Today I’ll to try to explain how the cast.p8 demo works. The cart uses a kind of “raycasting” to render a first-person view of a simple level. Googling raycasting will give you a heap of fantastic tutorials, but Zep’s implementation is pretty different from what you tend to see.

If you’re gonna read the cast.p8 code concurrently with this post, keep in mind some code won’t match up exactly with Zep’s. I’ll explain the key differences later though.

## The Level

So we’ve got a player who moves around a 3D level, which is just a grid of tiles at different heights. It’s represented by a grid of sprites in the map. The height of the tile is given by the value of the sprite. `MGET(X,Y)`

will give us the height of tile at x,y.

## The Player

`PL`

is our player object which stores an x,y,z position, and the direction they’re facing `PL.D`

as an angle. Player input is read during the `_UPDATE`

function.

```
PL={}
PL.X = 12
PL.Y = 12
PL.Z = 12
PL.D = 0.25
```

## Generating the Rays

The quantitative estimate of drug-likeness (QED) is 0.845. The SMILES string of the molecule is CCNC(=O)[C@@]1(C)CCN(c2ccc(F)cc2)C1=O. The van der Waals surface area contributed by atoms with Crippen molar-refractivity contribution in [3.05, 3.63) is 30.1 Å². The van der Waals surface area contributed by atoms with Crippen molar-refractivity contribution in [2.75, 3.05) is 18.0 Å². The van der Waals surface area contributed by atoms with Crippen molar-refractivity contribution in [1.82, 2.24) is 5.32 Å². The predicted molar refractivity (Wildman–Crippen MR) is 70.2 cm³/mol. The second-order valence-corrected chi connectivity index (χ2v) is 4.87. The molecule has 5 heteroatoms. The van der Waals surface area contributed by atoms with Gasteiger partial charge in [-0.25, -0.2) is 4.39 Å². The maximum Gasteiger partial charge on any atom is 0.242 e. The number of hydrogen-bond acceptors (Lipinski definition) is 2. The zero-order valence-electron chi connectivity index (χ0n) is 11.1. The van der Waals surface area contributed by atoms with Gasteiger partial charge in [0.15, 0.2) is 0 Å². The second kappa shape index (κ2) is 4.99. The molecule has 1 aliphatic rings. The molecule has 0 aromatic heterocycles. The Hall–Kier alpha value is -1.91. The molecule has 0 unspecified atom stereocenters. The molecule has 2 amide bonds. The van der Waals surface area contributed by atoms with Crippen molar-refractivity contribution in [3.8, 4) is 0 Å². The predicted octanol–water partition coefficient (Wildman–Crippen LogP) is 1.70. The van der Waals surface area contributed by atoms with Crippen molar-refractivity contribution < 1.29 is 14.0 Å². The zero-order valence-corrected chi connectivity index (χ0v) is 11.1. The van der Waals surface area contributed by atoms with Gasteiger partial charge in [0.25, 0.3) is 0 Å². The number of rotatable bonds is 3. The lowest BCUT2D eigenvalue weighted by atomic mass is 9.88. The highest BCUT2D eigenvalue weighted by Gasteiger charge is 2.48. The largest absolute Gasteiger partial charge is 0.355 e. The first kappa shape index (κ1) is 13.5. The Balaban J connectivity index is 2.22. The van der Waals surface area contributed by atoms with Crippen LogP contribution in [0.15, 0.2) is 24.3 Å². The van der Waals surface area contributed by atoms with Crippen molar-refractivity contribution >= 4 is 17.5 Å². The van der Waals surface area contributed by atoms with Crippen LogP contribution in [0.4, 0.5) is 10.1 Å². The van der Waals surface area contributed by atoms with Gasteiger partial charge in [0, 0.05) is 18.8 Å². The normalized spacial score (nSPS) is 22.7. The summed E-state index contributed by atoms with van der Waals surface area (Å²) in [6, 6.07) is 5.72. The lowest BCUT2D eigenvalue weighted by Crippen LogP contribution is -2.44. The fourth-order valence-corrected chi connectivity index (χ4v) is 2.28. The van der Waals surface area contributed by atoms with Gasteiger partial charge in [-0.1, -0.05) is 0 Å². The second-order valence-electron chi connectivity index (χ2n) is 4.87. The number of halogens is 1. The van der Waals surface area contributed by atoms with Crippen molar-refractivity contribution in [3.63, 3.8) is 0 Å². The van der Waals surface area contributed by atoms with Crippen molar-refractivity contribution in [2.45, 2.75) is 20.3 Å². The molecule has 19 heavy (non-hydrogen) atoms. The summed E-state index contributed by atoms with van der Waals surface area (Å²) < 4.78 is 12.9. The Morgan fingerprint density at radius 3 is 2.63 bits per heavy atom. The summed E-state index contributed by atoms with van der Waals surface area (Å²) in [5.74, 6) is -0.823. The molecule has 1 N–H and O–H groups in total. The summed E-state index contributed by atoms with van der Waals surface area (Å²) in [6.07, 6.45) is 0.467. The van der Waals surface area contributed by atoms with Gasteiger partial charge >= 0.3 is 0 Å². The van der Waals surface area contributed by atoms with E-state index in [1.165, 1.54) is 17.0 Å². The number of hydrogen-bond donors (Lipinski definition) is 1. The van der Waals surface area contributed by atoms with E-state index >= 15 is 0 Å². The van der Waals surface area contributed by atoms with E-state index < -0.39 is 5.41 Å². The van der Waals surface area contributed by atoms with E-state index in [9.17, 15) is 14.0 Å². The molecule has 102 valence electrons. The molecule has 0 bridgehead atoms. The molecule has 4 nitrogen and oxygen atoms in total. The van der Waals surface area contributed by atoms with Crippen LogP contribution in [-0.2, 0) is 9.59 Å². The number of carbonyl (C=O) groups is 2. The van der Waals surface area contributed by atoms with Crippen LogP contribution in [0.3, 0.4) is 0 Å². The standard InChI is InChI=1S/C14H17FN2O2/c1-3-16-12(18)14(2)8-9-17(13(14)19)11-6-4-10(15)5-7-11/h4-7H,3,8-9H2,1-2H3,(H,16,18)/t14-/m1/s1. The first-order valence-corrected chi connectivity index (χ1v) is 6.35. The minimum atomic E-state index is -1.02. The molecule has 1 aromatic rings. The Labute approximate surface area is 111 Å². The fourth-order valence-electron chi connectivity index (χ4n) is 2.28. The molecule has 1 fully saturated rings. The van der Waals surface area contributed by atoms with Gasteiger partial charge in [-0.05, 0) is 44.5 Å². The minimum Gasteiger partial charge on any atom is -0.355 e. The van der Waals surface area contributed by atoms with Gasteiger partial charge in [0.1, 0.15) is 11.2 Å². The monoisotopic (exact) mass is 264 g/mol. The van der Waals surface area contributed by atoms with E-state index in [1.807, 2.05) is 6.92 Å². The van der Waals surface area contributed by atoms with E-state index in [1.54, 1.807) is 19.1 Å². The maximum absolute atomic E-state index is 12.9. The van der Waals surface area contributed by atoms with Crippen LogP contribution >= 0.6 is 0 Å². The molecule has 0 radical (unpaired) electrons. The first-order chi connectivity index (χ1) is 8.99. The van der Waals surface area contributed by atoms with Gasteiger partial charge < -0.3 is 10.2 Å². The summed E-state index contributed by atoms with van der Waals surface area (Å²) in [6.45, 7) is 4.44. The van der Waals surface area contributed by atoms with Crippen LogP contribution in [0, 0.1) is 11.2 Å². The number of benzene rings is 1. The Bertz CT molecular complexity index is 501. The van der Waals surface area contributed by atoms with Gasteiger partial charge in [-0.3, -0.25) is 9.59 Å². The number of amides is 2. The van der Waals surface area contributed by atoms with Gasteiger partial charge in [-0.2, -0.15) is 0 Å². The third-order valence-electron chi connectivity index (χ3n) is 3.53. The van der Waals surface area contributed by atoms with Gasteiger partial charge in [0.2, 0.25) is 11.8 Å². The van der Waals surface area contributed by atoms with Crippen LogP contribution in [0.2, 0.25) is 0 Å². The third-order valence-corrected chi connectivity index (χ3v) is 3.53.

In raycasting, we send out a ray from the player for each x-coordinate on the screen. We follow the path of the ray until it hits a wall. The distance that the ray travelled gives the height of the wall, which we draw as a vertical line.

At the start of `DRAW_3D()`

we initialize two unit vectors (`V.X0`

,`V.Y0`

) and (`V.X1`

,`V.Y1`

) which are angled slightly left and slightly right of the player direction.

```
V.X0 = COS(PL.D+0.1)
V.Y0 = SIN(PL.D+0.1)
V.X1 = COS(PL.D-0.1)
V.Y1 = SIN(PL.D-0.1)
```

These vectors represent the two outer sides of the viewing triangle. 0.1 is a magic number which determines the field of view. As we go from the left side of the screen to the right, we interpolate between these two vectors to find the corresponding ray vector (`VX`

,`VY`

):

```
FOR SX=0,127 DO
...
LOCAL T=SX/127
VX = V.X0 * (1-T) + V.X1 * T
VY = V.Y0 * (1-T) + V.Y1 * T
```

## Edge Finding

Now that we’ve generated rays for each x-coordinate, we have to be able to find which tiles they pass through.

A simple way could be to test points separated by a constant distance along the ray. However this results in accidently skipping over some tiles that should have been checked. We could decrease the distance we move along the ray, but this becomes too inefficient.

Instead we’ll be clever and only check where the ray intersects with edges of tiles!

Here’s how we’ll do it: At any point on the ray, we want to jump to either the next column or the next row. We chose the one that is closest by distance *along the ray’s path*. We represent the distance to the next column and the next row (along the ray) as `DIST_X`

and `DIST_Y`

.

Let’s start by assuming that the ray originates from an integer position on the grid. What should `DIST_X`